Administration Official: Don’t Forget We Also Want to Reward Good Feds
Agency officials say they won’t let executive order undermine longstanding agreements with unions.
A key Trump administration official said on Wednesday that while the attention from President Trump’s recent civil service executive orders focused on disciplinary measures, the president views as equally important the provisions to better reward top performers.
With unemployment numbers so low, competition for talent with the private sector is strong and incentives to recruit and retain employees are more important than ever, Office of Personnel Management Deputy Director Michael Rigas said at a Government Executive event in Washington, D.C. Promoting the administration’s efforts to provide incentives to its best workers—such as its proposed $1 billion workforce fund, which lawmakers declined to fill in fiscal 2018—will prove just as important as those aimed at streamlining the federal government’s firing procedures, Rigas said.
The efforts to boost incentives “didn’t get enough attention as managing the low performers did for whatever reason,” Rigas said.
He added that they will help recruiting once they get the attention they deserve.
“Some of the initiatives that we have underway and which are being proposed to provide more flexibility, to prove more incentives, to reward high performance and recognize high performers I think will be a big part of that effort,” Rigas said. “I think we just need to do a better job of talking about what those initiatives are.”
He explained that OPM has polled federal agencies outside of the normal Federal Employee Viewpoint Survey to determine how they work through the disciplinary process and found a disparate system across government.
“We found there are a lot of processes and procedures that are in place at individual agencies that aren’t required by law or by OPM-issued regulation and this is an effort to streamline,” Rigas said.
In a rare concession to federal employee unions, he said official time—the subject of another of Trump’s executive orders—was essential.
“That’s important work that needs to be done,” Rigas said, “but can we find the right balance?”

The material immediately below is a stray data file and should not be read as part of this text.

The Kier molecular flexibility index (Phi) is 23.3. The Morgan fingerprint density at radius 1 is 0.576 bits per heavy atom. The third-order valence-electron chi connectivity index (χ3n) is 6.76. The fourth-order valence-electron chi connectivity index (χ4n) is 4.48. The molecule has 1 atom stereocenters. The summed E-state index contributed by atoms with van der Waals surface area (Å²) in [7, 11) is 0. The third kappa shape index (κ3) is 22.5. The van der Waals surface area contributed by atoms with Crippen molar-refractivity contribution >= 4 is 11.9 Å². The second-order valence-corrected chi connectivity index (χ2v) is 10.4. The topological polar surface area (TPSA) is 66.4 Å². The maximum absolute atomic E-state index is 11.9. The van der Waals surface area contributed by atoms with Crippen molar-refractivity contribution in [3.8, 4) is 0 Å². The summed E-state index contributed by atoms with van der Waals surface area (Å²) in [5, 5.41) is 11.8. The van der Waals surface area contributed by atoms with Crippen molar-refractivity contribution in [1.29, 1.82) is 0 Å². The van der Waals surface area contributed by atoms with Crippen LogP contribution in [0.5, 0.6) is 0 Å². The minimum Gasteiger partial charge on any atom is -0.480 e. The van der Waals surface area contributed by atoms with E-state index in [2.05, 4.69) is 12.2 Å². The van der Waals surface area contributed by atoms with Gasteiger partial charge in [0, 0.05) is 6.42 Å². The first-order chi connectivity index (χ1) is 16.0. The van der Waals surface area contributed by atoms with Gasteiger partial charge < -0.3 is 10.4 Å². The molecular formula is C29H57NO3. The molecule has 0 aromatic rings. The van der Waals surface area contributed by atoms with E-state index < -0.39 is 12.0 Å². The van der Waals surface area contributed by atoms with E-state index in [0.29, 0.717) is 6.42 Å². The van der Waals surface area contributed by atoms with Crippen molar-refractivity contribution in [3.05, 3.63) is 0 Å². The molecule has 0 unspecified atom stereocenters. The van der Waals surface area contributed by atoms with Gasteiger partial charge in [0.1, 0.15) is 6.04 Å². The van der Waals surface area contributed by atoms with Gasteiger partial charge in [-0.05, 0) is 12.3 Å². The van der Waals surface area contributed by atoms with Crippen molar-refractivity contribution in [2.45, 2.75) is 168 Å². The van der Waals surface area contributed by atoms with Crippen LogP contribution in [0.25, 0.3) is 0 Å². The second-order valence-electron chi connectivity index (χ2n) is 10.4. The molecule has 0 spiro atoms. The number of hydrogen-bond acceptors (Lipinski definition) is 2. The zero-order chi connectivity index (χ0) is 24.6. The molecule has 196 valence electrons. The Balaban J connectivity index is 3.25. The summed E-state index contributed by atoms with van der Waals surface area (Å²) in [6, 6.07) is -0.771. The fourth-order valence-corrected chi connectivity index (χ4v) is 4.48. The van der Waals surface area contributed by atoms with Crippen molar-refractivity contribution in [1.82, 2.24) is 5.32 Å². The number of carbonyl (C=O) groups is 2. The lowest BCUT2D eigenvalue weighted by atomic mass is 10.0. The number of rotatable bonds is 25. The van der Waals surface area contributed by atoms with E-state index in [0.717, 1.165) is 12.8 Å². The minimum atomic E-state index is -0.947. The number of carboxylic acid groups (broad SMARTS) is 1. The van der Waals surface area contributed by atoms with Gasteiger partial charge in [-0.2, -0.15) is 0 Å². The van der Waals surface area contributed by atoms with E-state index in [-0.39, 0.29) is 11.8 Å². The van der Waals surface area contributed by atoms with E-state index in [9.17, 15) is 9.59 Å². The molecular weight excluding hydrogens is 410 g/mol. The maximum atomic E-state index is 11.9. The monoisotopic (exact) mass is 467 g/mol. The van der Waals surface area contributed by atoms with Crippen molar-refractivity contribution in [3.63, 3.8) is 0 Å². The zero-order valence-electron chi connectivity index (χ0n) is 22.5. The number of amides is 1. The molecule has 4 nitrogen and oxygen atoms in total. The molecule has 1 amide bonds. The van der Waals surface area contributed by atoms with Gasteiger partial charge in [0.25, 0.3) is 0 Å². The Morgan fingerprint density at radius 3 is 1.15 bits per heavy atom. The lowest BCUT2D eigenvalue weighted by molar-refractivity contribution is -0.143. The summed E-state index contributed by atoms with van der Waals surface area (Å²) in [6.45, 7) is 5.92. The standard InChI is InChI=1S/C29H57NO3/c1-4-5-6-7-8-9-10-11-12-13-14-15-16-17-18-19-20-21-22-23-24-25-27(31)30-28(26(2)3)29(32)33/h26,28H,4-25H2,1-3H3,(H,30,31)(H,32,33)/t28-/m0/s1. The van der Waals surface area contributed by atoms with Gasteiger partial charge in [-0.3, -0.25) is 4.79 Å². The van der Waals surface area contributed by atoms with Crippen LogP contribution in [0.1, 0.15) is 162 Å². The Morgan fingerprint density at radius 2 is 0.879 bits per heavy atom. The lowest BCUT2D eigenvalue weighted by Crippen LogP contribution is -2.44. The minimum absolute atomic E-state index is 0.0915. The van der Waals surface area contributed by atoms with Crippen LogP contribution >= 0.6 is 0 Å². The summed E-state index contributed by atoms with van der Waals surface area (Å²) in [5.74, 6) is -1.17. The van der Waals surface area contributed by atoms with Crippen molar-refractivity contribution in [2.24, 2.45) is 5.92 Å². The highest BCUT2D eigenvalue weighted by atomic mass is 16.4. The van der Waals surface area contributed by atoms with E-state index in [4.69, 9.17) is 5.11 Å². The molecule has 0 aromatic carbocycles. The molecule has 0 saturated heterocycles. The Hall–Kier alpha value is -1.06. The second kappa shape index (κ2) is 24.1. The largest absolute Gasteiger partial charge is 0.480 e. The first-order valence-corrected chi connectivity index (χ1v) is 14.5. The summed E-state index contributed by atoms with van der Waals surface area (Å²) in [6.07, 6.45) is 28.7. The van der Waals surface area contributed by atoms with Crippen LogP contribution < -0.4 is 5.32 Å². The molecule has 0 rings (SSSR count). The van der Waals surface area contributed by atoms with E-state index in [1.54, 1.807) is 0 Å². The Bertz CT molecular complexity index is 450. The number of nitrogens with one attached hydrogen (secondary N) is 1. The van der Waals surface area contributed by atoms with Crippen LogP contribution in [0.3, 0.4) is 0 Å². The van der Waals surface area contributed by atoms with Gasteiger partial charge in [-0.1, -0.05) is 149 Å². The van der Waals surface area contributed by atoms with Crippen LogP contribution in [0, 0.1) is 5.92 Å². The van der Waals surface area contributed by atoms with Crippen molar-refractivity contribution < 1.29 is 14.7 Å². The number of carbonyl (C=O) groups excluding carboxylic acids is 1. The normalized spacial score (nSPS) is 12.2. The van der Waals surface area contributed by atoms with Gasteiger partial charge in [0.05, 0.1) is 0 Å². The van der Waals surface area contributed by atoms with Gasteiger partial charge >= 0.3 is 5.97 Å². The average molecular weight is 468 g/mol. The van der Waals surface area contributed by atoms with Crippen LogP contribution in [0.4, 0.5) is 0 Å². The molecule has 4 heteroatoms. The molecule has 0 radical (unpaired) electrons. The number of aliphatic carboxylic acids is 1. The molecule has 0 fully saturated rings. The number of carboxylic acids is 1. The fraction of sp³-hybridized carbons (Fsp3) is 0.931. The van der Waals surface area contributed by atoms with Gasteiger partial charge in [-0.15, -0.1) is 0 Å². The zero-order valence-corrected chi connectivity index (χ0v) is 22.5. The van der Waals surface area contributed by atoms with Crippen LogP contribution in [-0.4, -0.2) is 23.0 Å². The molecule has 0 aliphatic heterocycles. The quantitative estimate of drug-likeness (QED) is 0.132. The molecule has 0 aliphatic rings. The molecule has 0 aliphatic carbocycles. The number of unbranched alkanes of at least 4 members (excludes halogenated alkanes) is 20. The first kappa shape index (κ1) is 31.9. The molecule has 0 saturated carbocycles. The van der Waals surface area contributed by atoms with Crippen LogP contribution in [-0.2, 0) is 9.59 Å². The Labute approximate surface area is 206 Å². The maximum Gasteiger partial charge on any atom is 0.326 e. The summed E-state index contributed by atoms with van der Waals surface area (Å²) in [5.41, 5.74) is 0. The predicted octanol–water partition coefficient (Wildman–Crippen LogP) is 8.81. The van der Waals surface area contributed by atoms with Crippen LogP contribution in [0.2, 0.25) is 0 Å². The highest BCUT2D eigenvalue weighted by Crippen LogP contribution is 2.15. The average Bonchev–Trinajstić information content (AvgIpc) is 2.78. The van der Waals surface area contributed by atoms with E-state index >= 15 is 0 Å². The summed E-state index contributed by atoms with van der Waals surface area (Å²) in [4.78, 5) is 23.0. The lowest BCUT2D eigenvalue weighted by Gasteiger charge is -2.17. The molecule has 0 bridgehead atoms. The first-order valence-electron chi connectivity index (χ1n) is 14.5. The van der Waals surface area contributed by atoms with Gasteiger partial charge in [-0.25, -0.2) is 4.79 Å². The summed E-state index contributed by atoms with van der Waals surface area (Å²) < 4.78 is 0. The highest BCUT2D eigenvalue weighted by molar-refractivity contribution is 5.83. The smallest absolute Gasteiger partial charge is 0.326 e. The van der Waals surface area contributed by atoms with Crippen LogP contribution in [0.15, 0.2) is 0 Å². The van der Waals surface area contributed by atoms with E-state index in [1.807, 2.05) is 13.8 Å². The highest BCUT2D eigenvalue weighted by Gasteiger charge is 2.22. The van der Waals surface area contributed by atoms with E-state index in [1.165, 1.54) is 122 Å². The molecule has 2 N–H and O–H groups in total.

He also defended a third executive order to revamp collective bargaining between unions and agencies, saying in the current construct “negotiations go on for years.” The two sides should not have to address minute details such as the shape of the table they will be negotiating at before getting to more critical issues, Rigas said. Under the order, which requires agencies to complete negotiations within a year and creates a working group to identify “wasteful” provisions in CBAs and set “model ground rules” for bargaining, Rigas said he expects agreements can be reached in a matter of months.
The order prescribes firm timelines for each stage of CBA negotiations: a maximum of six weeks for ground rules negotiations, and four to six months for negotiation of a full agreement will be considered “reasonable.” If an agreement is not reached within these time frames, agencies are ordered to consider going to either the Federal Mediation and Conciliation Service or the Federal Services Impasses Panel for arbitration of unresolved issues. Agencies are required to inform the OPM director of any negotiations that have lasted longer than nine months.
Angela Bailey, the chief human capital officer at the Homeland Security Department, said she will work carefully to implement the order while not undermining relationships she has built with unions or longstanding agreements currently in place.
“We want to look at this from a federal-wide perspective to make sure we have consistency as best we can,” Bailey said. “We need to be respectful of many of the past practices and many of the longstanding negotiated agreements and good relationships that have been built over time, but we need to balance that with the spirit and the intent of the executive orders.”
Ensuring agencies apply the order uniformly while respecting the “subculture” at each federal office will require a “marvelous balancing act,” she added.
“There’s just not one size fits all,” Bailey said.
Erich Wagner contributed to this report.